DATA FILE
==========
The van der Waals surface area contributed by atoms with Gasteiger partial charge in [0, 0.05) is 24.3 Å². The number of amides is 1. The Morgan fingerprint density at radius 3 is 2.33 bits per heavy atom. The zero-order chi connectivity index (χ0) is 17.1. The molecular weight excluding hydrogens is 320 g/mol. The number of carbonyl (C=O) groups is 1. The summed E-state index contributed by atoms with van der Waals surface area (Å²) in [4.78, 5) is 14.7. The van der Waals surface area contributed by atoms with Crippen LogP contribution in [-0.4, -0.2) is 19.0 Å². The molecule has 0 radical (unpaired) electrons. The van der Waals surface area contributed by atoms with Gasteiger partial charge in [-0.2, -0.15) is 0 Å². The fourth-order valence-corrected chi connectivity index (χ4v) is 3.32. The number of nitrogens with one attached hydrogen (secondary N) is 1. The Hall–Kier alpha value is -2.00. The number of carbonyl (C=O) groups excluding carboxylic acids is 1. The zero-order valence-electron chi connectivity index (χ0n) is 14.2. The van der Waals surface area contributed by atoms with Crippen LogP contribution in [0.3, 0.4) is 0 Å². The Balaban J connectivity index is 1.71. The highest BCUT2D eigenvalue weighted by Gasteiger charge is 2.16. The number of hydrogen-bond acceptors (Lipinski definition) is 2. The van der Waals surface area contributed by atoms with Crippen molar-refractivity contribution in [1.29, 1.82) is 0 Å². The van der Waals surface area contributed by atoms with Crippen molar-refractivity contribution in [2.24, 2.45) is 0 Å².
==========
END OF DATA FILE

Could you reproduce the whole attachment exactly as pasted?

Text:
The van der Waals surface area contributed by atoms with Gasteiger partial charge in [0, 0.05) is 24.3 Å². The number of amides is 1. The Morgan fingerprint density at radius 3 is 2.33 bits per heavy atom. The zero-order chi connectivity index (χ0) is 17.1. The molecular weight excluding hydrogens is 320 g/mol. The number of carbonyl (C=O) groups is 1. The summed E-state index contributed by atoms with van der Waals surface area (Å²) in [4.78, 5) is 14.7. The van der Waals surface area contributed by atoms with Crippen LogP contribution in [-0.4, -0.2) is 19.0 Å². The molecule has 0 radical (unpaired) electrons. The van der Waals surface area contributed by atoms with Gasteiger partial charge in [-0.2, -0.15) is 0 Å². The fourth-order valence-corrected chi connectivity index (χ4v) is 3.32. The number of nitrogens with one attached hydrogen (secondary N) is 1. The Hall–Kier alpha value is -2.00. The number of carbonyl (C=O) groups excluding carboxylic acids is 1. The zero-order valence-electron chi connectivity index (χ0n) is 14.2. The van der Waals surface area contributed by atoms with Crippen LogP contribution in [0.3, 0.4) is 0 Å². The Balaban J connectivity index is 1.71. The highest BCUT2D eigenvalue weighted by Gasteiger charge is 2.16. The number of hydrogen-bond acceptors (Lipinski definition) is 2. The van der Waals surface area contributed by atoms with Crippen molar-refractivity contribution in [1.29, 1.82) is 0 Å². The van der Waals surface area contributed by atoms with Crippen molar-refractivity contribution in [2.24, 2.45) is 0 Å².